There are adjustments you mightn’t expect to make when you first think about moving abroad. They’re usually the bigger things like language barrier, whether or not you’ll like the food, or huge cultural differences like religious influences or products you anticipate you won’t have access to (for example, I knew, based on prior research, tampons were really difficult to find in Thailand, so I brought a bunch with me). But there are some adjustments to make living abroad you just don’t know to plan for. And for me, a few of them even caught me off guard.
I’m an American. And yes, for better or worse, Americans calculate measurements differently (PS: we still don’t know why). So when I first moved abroad and I realized I had to constantly switch from the metric system to feet, miles, and pounds, it made my head spin.
In Spain, when somebody said “It’s going to be 21 degrees tomorrow,” not only did I have to translate from Spanish to English, there was the extra step of Spanish to English, Celsius to Fahrenheit.
Then there’s centimeters to inches, kilograms to pounds, milliliters to ounces.
Maybe you’re smarter than I am and can adjust quickly to this, but if you’re anything like me, it’ll take practice. I’d often make a joke of it because, well, there was nothing else to do.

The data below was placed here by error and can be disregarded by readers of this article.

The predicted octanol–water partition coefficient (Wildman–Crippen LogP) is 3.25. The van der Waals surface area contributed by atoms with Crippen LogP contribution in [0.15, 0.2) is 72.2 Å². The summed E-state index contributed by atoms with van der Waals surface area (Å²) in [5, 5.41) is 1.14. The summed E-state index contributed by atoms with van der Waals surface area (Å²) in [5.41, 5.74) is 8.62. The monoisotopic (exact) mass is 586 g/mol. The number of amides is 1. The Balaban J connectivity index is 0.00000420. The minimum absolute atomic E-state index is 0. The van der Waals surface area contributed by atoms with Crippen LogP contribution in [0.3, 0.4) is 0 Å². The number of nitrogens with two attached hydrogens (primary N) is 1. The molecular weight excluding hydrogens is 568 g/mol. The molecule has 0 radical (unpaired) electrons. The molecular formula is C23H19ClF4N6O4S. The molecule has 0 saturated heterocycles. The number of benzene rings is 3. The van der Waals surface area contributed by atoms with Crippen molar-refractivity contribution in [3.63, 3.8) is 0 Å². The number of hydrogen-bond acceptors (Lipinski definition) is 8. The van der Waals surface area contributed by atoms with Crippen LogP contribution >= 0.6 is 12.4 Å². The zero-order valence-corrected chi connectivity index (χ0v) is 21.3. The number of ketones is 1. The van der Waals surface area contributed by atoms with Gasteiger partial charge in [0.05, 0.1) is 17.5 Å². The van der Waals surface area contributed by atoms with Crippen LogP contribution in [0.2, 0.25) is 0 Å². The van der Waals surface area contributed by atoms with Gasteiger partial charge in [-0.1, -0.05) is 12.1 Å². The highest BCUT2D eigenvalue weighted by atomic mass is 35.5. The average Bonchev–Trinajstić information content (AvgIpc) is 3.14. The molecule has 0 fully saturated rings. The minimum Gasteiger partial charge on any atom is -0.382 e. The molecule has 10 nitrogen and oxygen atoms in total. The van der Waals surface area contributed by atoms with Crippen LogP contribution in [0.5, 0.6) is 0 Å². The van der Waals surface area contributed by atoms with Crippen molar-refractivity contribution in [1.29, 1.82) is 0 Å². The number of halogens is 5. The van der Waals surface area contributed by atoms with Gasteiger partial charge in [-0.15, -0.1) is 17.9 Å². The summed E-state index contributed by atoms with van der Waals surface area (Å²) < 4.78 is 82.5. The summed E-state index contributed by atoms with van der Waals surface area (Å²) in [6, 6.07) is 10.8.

To adjust well
- Use an app. I use ConvertFree, because, well, it’s free. It also allows you to type in the conversion you need directly and switch it.
- Change the settings on your phone. You’ll see the new measurements so frequently, you’ll start to train your mind to make automatic associations (like the temperature and military time instead of AM/PM).
- Learn some quick mental math hacks, like rounding or making rough approximations.
I can do Fahrenheit to Celsius pretty quickly now because I’ve taken to using benchmarks, like 21ºC is about 70ºF or 0ºc is about 30ºF. Height in centimeters I’m still working on.
2. Hanging Laundry
Also because I’m American, it’s natural for me to use a machine for everything. Washers and dryers are usually sold in pairs and most households have both. But when I moved abroad, the classic American idea of quick and convenient household appliances wasn’t as prominent.
I had to learn to hang my laundry, one piece of clothing at a time, and sometimes wait days for the clothes to be fully dry, instead of just throwing the whole batch into the dryer all at once and an hour later they’d be ready.
To adjust well
- Check the weather. If you can manage it, don’t do laundry on rainy days. (Sometimes it can’t be helped, but I try to stay with laundry on sunny days.)
- Wash fewer clothes. If you have too many clothes in one batch 1) there might not be room to hang all of it and 2) they won’t dry as well.
- Have a system. If you have a hanging rack, hang your pants in one spot and shirts in another and stick to where you know it will fit. The worst is when you’re hanging your laundry and you run out of room!
- Find the joy in doing chores a little more slowly. I’ve learned to enjoy the process. I also love the image of my neighbor’s white sheets hanging to dry on a sunny day.
3. Ordering Coffee and Water
Ordering food is something you learn in language classes, and yes, ordering coffee is sometimes, too. But even in the US, there’s a certain lingo that belongs to ordering coffee (especially at Starbucks).